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Neuronal metabolic changes in the cortical region after subcortical infarction: a proton MR spectroscopy study
  1. Dong-Wha Kanga,
  2. Jae-Kyu Roha,
  3. Yong-Seok Leea,
  4. In Chan Songb,
  5. Byung-Woo Yoona,
  6. Kee-Hyun Changb
  1. aDepartment of Neurology, College of Medicine, Seoul National University, 28 Yongon-dong, Chongno-gu, Seoul 110–744, Korea, bDepartment of Radiology
  1. Dr Jae-Kyu Rohrohjk{at}


OBJECTIVES To investigate whether proton magnetic resonance spectroscopy (1H MRS) can detect neuronal metabolic changes in the cortical region in patients with cortical dysfunction after subcortical infarction.

METHODS Fifteen patients with subcortical large (diameter⩾20 mm) infarcts were studied; nine patients with cortical dysfunction (group A), and six without (group B). Seven patients with lacunar infarction served as controls. Infarct volume was measured on T2 weighted images with an image analyser. 1H MRS data were obtained in three regions; high signal intensity area on T2 weighted image, overlying cortex with a normal T2 MRI appearance, and contralateral homologous cortical region.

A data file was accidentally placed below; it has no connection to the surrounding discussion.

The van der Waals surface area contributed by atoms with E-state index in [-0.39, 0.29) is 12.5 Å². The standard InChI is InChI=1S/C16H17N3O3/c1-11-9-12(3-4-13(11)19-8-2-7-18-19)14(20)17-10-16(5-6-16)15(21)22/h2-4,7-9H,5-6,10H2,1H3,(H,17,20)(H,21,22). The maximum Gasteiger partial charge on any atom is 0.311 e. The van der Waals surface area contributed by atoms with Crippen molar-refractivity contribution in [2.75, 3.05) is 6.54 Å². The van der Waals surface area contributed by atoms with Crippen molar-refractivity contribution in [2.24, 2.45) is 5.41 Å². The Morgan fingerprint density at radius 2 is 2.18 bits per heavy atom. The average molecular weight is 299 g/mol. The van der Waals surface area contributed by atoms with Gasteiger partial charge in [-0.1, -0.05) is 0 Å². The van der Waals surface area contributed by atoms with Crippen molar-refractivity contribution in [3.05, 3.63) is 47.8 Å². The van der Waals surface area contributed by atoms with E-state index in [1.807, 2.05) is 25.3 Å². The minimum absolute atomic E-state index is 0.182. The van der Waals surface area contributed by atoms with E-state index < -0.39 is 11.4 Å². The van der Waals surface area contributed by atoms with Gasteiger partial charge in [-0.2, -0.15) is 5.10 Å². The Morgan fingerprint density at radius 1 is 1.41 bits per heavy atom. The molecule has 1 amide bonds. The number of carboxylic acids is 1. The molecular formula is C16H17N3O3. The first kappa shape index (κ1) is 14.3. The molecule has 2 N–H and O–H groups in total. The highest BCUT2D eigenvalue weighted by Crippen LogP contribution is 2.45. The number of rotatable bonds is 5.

RESULTS Infarct volume was not different between groups A and B. N-acetylaspartate (NAA)/creatine+phosphocreatine (Cr) ratios in the cortical region overlying subcortical infarcts in group A were significantly lower than those in group B and the control group (p=0.002). The NAA/Cr ratios in the overlying cortex were significantly lower than those in the contralateral normal cortex in group A on the initial (p=0.015) and follow up (p=0.028) 1H MRS, but these differences were not found in group B and the control group.

CONCLUSIONS The results support the idea that the cerebral cortex is a responsible location for cortical dysfunction after subcortical infarctions.1H MRS can be used as a sensitive method for the detection of a neuronal metabolic damage, which is not demonstrated by conventional MRI.

  • cerebral infarction
  • magnetic resonance spectroscopy
  • metabolism

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